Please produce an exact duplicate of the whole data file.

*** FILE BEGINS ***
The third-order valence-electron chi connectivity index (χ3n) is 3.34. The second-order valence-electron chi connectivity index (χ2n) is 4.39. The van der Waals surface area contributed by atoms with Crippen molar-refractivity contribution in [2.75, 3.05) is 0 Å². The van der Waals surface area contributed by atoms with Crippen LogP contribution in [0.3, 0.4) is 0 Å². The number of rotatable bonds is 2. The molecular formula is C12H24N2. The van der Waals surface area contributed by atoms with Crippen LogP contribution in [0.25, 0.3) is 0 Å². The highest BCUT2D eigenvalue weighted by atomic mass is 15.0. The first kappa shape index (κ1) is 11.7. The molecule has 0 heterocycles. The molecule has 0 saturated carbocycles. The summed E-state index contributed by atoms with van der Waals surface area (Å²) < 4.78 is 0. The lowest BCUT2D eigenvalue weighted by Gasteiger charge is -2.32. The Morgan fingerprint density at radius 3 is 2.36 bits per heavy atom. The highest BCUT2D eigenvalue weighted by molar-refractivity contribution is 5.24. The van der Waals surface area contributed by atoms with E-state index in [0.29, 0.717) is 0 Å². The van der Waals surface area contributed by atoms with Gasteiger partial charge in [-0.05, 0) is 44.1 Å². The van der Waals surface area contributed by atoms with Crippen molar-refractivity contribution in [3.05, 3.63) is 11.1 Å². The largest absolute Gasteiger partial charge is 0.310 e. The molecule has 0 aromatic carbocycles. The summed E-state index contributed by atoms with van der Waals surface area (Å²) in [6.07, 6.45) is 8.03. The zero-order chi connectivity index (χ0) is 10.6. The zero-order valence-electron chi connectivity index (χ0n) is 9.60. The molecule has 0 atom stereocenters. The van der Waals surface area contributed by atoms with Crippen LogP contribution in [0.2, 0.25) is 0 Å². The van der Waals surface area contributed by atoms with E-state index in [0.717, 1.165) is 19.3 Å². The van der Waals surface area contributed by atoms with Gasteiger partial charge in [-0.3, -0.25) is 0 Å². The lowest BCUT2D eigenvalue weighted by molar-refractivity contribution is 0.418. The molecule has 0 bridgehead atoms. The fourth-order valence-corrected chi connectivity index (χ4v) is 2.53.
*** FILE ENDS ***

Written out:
The third-order valence-electron chi connectivity index (χ3n) is 3.34. The second-order valence-electron chi connectivity index (χ2n) is 4.39. The van der Waals surface area contributed by atoms with Crippen molar-refractivity contribution in [2.75, 3.05) is 0 Å². The van der Waals surface area contributed by atoms with Crippen LogP contribution in [0.3, 0.4) is 0 Å². The number of rotatable bonds is 2. The molecular formula is C12H24N2. The van der Waals surface area contributed by atoms with Crippen LogP contribution in [0.25, 0.3) is 0 Å². The highest BCUT2D eigenvalue weighted by atomic mass is 15.0. The first kappa shape index (κ1) is 11.7. The molecule has 0 heterocycles. The molecule has 0 saturated carbocycles. The summed E-state index contributed by atoms with van der Waals surface area (Å²) < 4.78 is 0. The lowest BCUT2D eigenvalue weighted by Gasteiger charge is -2.32. The Morgan fingerprint density at radius 3 is 2.36 bits per heavy atom. The highest BCUT2D eigenvalue weighted by molar-refractivity contribution is 5.24. The van der Waals surface area contributed by atoms with E-state index in [0.29, 0.717) is 0 Å². The van der Waals surface area contributed by atoms with Gasteiger partial charge in [-0.05, 0) is 44.1 Å². The van der Waals surface area contributed by atoms with Crippen molar-refractivity contribution in [3.05, 3.63) is 11.1 Å². The largest absolute Gasteiger partial charge is 0.310 e. The molecule has 0 aromatic carbocycles. The summed E-state index contributed by atoms with van der Waals surface area (Å²) in [6.07, 6.45) is 8.03. The zero-order chi connectivity index (χ0) is 10.6. The zero-order valence-electron chi connectivity index (χ0n) is 9.60. The molecule has 0 atom stereocenters. The van der Waals surface area contributed by atoms with Crippen LogP contribution in [0.2, 0.25) is 0 Å². The van der Waals surface area contributed by atoms with E-state index in [0.717, 1.165) is 19.3 Å². The van der Waals surface area contributed by atoms with Gasteiger partial charge in [-0.3, -0.25) is 0 Å². The lowest BCUT2D eigenvalue weighted by molar-refractivity contribution is 0.418. The molecule has 0 bridgehead atoms. The fourth-order valence-corrected chi connectivity index (χ4v) is 2.53.